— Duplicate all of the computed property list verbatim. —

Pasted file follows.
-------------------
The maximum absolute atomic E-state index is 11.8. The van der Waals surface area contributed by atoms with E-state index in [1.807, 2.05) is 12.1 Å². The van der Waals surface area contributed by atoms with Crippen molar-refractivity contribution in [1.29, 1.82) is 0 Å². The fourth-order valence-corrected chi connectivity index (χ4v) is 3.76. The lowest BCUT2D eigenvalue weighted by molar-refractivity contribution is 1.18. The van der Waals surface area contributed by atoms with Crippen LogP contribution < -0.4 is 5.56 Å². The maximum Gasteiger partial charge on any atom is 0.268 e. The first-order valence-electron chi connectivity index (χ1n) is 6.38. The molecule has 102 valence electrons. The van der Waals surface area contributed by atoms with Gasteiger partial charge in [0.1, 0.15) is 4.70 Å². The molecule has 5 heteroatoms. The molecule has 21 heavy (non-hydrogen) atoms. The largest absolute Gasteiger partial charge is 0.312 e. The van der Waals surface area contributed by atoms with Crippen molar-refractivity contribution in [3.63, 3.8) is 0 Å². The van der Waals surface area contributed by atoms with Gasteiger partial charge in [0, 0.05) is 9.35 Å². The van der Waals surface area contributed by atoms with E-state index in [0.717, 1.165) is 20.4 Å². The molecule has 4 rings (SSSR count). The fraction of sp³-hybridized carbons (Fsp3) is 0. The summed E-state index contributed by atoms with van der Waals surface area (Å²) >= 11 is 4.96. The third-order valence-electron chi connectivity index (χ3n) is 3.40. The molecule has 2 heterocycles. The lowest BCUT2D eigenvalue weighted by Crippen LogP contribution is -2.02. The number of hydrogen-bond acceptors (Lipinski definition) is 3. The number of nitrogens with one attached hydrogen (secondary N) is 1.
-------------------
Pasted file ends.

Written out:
The maximum absolute atomic E-state index is 11.8. The van der Waals surface area contributed by atoms with E-state index in [1.807, 2.05) is 12.1 Å². The van der Waals surface area contributed by atoms with Crippen molar-refractivity contribution in [1.29, 1.82) is 0 Å². The fourth-order valence-corrected chi connectivity index (χ4v) is 3.76. The lowest BCUT2D eigenvalue weighted by molar-refractivity contribution is 1.18. The van der Waals surface area contributed by atoms with Crippen LogP contribution < -0.4 is 5.56 Å². The maximum Gasteiger partial charge on any atom is 0.268 e. The first-order valence-electron chi connectivity index (χ1n) is 6.38. The molecule has 102 valence electrons. The van der Waals surface area contributed by atoms with Gasteiger partial charge in [0.1, 0.15) is 4.70 Å². The molecule has 5 heteroatoms. The molecule has 21 heavy (non-hydrogen) atoms. The largest absolute Gasteiger partial charge is 0.312 e. The van der Waals surface area contributed by atoms with Crippen molar-refractivity contribution in [3.63, 3.8) is 0 Å². The van der Waals surface area contributed by atoms with Gasteiger partial charge in [0, 0.05) is 9.35 Å². The van der Waals surface area contributed by atoms with E-state index in [0.717, 1.165) is 20.4 Å². The molecule has 4 rings (SSSR count). The fraction of sp³-hybridized carbons (Fsp3) is 0. The summed E-state index contributed by atoms with van der Waals surface area (Å²) >= 11 is 4.96. The third-order valence-electron chi connectivity index (χ3n) is 3.40. The molecule has 2 heterocycles. The lowest BCUT2D eigenvalue weighted by Crippen LogP contribution is -2.02. The number of hydrogen-bond acceptors (Lipinski definition) is 3. The number of nitrogens with one attached hydrogen (secondary N) is 1.